Moles are very common. Most people have between 10 and 40 moles on their body. They may be pink, tan, brown, or a color similar the person’s normal skin tone.

Moles can be flat or raised. Flat moles are called junctional nevi and raised moles are called compound nevi.

Moles are usually round or oval and smaller than a pencil eraser. They may be present at birth or may appear later on—usually before age 40.

People who have dark skin tend to have dark moles. Moles may darken during pregnancy or after sun exposure. Moles tend to fade away in older people.

Melanocytes produce melanin, the pigment that gives skin its natural color. When skin is exposed to the sun, melanocytes produce more pigment, causing the skin to tan, or darken. Sometimes, clusters of melanocytes and surrounding tissue form noncancerous growths called moles. (A mole is also called a nevus, or the plural, nevi.)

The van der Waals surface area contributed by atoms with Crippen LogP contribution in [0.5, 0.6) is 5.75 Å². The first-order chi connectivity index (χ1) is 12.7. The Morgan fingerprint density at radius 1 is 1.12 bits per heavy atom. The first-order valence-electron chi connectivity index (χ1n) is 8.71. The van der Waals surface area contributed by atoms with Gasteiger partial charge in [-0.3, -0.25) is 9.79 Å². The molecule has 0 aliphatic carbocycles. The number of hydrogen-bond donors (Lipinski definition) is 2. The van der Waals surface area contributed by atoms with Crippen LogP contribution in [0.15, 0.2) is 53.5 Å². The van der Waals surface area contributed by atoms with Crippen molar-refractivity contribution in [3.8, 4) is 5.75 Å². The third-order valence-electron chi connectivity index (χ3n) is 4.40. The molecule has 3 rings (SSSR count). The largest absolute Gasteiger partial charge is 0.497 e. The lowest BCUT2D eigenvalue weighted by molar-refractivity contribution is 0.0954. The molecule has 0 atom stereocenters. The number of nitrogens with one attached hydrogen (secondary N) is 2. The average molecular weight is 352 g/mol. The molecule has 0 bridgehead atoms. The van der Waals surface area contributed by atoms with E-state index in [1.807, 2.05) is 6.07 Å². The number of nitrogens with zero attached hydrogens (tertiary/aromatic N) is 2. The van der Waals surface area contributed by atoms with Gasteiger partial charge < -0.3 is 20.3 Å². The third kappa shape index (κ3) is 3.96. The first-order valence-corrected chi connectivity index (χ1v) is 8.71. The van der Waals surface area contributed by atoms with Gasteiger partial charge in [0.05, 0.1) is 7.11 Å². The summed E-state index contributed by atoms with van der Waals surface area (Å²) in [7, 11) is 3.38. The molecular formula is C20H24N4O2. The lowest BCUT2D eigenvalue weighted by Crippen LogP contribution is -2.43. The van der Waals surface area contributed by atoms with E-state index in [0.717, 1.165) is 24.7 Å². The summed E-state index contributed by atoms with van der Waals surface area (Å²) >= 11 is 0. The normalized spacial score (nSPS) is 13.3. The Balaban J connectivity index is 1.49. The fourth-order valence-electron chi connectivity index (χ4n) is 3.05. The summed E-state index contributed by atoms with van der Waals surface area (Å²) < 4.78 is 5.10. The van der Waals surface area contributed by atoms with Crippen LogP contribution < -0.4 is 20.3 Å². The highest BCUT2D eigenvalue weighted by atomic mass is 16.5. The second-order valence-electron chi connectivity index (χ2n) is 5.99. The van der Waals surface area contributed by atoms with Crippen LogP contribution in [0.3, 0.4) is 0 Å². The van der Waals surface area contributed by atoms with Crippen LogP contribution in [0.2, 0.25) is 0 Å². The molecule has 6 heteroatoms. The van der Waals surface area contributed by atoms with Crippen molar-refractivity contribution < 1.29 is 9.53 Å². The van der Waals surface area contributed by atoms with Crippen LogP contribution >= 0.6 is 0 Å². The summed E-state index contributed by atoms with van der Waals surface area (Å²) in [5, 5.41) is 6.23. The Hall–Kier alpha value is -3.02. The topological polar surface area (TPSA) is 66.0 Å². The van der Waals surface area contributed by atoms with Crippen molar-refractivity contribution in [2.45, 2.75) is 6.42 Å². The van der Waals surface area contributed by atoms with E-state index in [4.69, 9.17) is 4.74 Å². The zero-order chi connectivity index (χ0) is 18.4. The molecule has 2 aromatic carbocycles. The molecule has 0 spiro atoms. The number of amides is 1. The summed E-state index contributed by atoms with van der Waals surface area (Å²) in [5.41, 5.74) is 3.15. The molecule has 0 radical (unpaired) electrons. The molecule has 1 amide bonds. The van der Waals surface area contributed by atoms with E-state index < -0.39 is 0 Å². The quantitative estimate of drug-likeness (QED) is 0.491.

A halo nevus occurs when the skin surrounding a mole loses its pigmentation or color. This is benign and often the central mole and white ring will disappear with time. Halo nevi are most common in children and teenagers.

Most moles are harmless and do not require treatment. When moles are surgically removed, they normally do not return.

Everyone should perform a monthly skin self-exam. This is particularly important if you have many moles on your body.

Use a body mole map to keep an inventory of the number moles, their location and appearance. You should make an appointment to see your doctor if you notice a new mole, a change in the size, shape or color of a mole, or find another suspicious skin lesion.

Avoiding sun exposure and using a sunscreen regularly are two basic steps to help prevent moles from developing.